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United States v. Taylor, 663 F.Supp.2d 1170 (D. N.M. 2009)

Case (cite)
United States v. Taylor, 663 F.Supp.2d 1170 (D. N.M. 2009)
Year
2009
State
New Mexico
Type of proceeding
Trial
Type of claim
Evidentiary
Expert evidence ruling reversing or affirming on appeal:
Admitted
What was the ruling?
Other; Daubert hearing
Type of evidence at issue:
Firearms identification
Defense or Prosecution Expert
Prosecution
Name of expert(s) who were the subject of the ruling
Ron G. Nichols
Summary of reasons for ruling
The court found that the methods used satisfied Daubert, but given concerns about reliability, the expert could not testify as a matter of scientific certainty
The jurisdiction’s standard for expert admissibility at the time – list all that apply: (Frye), (Daubert), (Post-2000 Rule 702), (Other)
Daubert; FRE 702
Did lower court hold a hearing
Y
Names of prosecution expert(s) two testified at hearing
Ron G. Michols
Names of defense expert(s) who testified at hearing (or None).
Adina Schwartz (John Jay)
Discussion of 2009 NAS Report (NAS2009) or PCAST report (PCAST)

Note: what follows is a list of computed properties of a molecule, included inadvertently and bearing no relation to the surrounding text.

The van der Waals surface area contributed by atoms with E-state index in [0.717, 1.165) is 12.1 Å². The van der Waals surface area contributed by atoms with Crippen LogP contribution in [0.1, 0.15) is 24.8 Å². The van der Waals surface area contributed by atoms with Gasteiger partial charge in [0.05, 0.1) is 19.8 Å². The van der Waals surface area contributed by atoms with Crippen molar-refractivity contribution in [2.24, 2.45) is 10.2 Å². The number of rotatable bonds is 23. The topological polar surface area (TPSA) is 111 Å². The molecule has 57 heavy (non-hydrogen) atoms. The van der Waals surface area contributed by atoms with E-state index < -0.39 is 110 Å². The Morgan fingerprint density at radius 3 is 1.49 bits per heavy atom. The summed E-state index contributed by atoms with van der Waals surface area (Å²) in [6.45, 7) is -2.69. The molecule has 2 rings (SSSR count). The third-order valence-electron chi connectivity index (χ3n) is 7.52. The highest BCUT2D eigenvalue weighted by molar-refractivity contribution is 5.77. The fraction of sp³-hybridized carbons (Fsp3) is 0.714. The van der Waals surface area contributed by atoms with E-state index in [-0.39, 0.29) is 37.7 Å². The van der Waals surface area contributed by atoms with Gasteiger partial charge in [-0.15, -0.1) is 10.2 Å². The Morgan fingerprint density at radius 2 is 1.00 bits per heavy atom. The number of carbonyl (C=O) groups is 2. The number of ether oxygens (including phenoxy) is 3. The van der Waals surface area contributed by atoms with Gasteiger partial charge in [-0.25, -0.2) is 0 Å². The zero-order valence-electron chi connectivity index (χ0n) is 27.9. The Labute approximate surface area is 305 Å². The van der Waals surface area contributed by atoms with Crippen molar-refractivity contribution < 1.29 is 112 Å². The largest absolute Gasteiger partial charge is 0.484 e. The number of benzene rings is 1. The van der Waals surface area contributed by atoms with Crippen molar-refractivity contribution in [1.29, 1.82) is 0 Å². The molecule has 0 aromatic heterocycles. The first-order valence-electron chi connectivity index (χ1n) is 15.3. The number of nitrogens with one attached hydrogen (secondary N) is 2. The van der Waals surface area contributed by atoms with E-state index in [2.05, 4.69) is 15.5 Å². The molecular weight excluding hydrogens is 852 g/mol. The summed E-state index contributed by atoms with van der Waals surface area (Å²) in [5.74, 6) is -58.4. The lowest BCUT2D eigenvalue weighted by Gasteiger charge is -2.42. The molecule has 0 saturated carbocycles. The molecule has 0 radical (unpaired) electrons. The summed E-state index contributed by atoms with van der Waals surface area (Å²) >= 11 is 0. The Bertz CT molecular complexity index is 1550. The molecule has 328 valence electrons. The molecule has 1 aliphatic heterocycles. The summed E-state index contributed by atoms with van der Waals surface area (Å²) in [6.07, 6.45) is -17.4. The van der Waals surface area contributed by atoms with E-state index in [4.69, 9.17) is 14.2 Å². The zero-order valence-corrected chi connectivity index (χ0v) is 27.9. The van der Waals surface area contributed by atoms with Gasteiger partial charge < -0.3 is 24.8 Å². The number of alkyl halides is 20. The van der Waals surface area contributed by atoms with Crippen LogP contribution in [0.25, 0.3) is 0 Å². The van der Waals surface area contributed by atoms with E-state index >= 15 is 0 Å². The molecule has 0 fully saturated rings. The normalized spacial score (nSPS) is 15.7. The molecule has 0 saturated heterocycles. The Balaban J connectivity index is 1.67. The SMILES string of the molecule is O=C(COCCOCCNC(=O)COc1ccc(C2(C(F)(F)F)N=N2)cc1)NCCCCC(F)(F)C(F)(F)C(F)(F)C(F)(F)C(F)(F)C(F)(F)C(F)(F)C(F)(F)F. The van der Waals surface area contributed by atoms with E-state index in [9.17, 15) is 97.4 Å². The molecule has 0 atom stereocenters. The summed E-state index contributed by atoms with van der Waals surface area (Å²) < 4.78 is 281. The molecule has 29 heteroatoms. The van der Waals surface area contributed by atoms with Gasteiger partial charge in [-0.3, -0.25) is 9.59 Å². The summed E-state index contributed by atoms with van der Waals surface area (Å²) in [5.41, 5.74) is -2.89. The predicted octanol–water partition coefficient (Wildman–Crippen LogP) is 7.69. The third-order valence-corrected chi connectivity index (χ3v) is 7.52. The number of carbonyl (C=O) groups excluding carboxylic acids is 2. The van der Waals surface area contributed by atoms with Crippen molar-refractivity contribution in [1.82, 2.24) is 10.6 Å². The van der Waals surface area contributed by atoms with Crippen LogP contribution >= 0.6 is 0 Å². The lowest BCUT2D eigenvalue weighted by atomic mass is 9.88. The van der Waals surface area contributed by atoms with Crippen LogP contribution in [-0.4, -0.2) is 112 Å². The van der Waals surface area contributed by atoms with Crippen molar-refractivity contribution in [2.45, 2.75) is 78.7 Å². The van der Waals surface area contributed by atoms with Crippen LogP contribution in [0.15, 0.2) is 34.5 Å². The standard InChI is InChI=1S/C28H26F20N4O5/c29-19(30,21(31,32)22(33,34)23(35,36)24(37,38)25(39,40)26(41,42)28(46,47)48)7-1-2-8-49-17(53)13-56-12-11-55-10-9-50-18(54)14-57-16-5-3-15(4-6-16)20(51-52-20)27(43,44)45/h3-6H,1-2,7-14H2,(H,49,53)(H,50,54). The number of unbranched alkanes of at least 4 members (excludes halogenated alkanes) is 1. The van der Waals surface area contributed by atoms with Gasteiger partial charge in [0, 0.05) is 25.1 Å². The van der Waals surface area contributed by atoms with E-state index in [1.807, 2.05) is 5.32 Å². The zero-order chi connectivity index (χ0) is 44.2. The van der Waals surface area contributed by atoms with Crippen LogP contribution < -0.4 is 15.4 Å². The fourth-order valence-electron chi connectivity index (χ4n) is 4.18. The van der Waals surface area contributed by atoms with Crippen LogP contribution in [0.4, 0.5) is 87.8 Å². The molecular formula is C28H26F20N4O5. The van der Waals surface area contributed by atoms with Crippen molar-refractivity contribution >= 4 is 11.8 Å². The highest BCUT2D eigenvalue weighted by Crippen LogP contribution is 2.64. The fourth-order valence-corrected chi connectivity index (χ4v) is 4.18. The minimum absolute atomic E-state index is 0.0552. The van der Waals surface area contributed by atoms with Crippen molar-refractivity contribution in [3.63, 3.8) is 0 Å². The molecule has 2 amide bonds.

NAS2008/2009
Discussion of error rates / reliability
Y
Frye Ruling
N
Limiting testimony ruling
Y
Language imposed by court to limit testimony
cannot testify that "he can conclude that there is a match to the exclusion, either practical or absolute, of all other guns. He may only testify that, in his opinion, the bullet came from the suspect rifle to within a reasonable degree of certainty"
Ruling based in prior precedent / judicial notice
Y
Daubert ruling emphasizing – which factors – (list 1-5)
(1);(2);(3);(4);(5)
Ruling on qualifications of expert
Y
Ruling on 702(a) – the expert will help / assist the jury
Y
Ruling on 702(b) – the testimony is based on sufficient facts or data
N
Ruling on 702(c) – the testimony is the product of reliable principles and methods
Y
Ruling on 702(d) – reliable application of principles and methods to the facts of the case
Y

Notes

However, as one district court recently put it, “storm clouds … are gathering.” Id. Because of the seriousness of the criticisms launched against the methodology underlying firearms identification, both by various commentators and by Defendant in this case, the Court will carefully assess the reliability of this methodology, using Daubert as a guide

 

One additional problem with firearms examination, not necessarily neatly encapsulated by any one of the Daubert factors, bears mentioning. Generally, as was done in this case, the examiner is handed only one suspect weapon and the recovered projectile or projectiles. As one district court has pointed out, this method of testing is, “in effect, an evidentiary ‘show-up,’ not what scientists would regard as a ‘blind test.’ ”